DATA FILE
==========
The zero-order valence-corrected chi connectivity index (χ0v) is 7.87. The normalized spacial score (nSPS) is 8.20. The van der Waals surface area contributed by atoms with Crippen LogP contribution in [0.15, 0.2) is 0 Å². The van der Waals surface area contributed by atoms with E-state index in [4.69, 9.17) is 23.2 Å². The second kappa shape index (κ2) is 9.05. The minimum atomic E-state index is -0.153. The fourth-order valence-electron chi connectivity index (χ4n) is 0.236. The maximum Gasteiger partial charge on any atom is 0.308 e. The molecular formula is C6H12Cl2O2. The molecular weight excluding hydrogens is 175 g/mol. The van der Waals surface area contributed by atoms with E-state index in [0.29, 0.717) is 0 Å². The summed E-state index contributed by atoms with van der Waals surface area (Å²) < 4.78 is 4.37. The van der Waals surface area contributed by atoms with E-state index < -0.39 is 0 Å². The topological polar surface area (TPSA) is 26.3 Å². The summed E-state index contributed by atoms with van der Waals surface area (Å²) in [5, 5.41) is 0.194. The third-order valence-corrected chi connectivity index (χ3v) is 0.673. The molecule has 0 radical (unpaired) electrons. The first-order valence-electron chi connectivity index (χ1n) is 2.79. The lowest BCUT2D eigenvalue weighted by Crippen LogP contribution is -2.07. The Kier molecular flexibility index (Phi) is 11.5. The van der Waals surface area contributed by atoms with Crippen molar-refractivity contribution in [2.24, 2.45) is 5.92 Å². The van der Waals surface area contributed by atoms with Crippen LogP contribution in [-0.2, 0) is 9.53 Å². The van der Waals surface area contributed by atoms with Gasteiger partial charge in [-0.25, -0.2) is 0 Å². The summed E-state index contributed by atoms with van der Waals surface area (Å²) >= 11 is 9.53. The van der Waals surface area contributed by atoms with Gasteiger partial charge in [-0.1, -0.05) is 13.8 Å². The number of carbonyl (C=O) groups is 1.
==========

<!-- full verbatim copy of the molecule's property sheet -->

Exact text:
The zero-order valence-corrected chi connectivity index (χ0v) is 7.87. The normalized spacial score (nSPS) is 8.20. The van der Waals surface area contributed by atoms with Crippen LogP contribution in [0.15, 0.2) is 0 Å². The van der Waals surface area contributed by atoms with E-state index in [4.69, 9.17) is 23.2 Å². The second kappa shape index (κ2) is 9.05. The minimum atomic E-state index is -0.153. The fourth-order valence-electron chi connectivity index (χ4n) is 0.236. The maximum Gasteiger partial charge on any atom is 0.308 e. The molecular formula is C6H12Cl2O2. The molecular weight excluding hydrogens is 175 g/mol. The van der Waals surface area contributed by atoms with E-state index in [0.29, 0.717) is 0 Å². The summed E-state index contributed by atoms with van der Waals surface area (Å²) < 4.78 is 4.37. The van der Waals surface area contributed by atoms with E-state index < -0.39 is 0 Å². The topological polar surface area (TPSA) is 26.3 Å². The summed E-state index contributed by atoms with van der Waals surface area (Å²) in [5, 5.41) is 0.194. The third-order valence-corrected chi connectivity index (χ3v) is 0.673. The molecule has 0 radical (unpaired) electrons. The first-order valence-electron chi connectivity index (χ1n) is 2.79. The lowest BCUT2D eigenvalue weighted by Crippen LogP contribution is -2.07. The Kier molecular flexibility index (Phi) is 11.5. The van der Waals surface area contributed by atoms with Crippen molar-refractivity contribution in [2.24, 2.45) is 5.92 Å². The van der Waals surface area contributed by atoms with Crippen LogP contribution in [-0.2, 0) is 9.53 Å². The van der Waals surface area contributed by atoms with Gasteiger partial charge in [-0.25, -0.2) is 0 Å². The summed E-state index contributed by atoms with van der Waals surface area (Å²) >= 11 is 9.53. The van der Waals surface area contributed by atoms with Gasteiger partial charge in [-0.1, -0.05) is 13.8 Å². The number of carbonyl (C=O) groups is 1.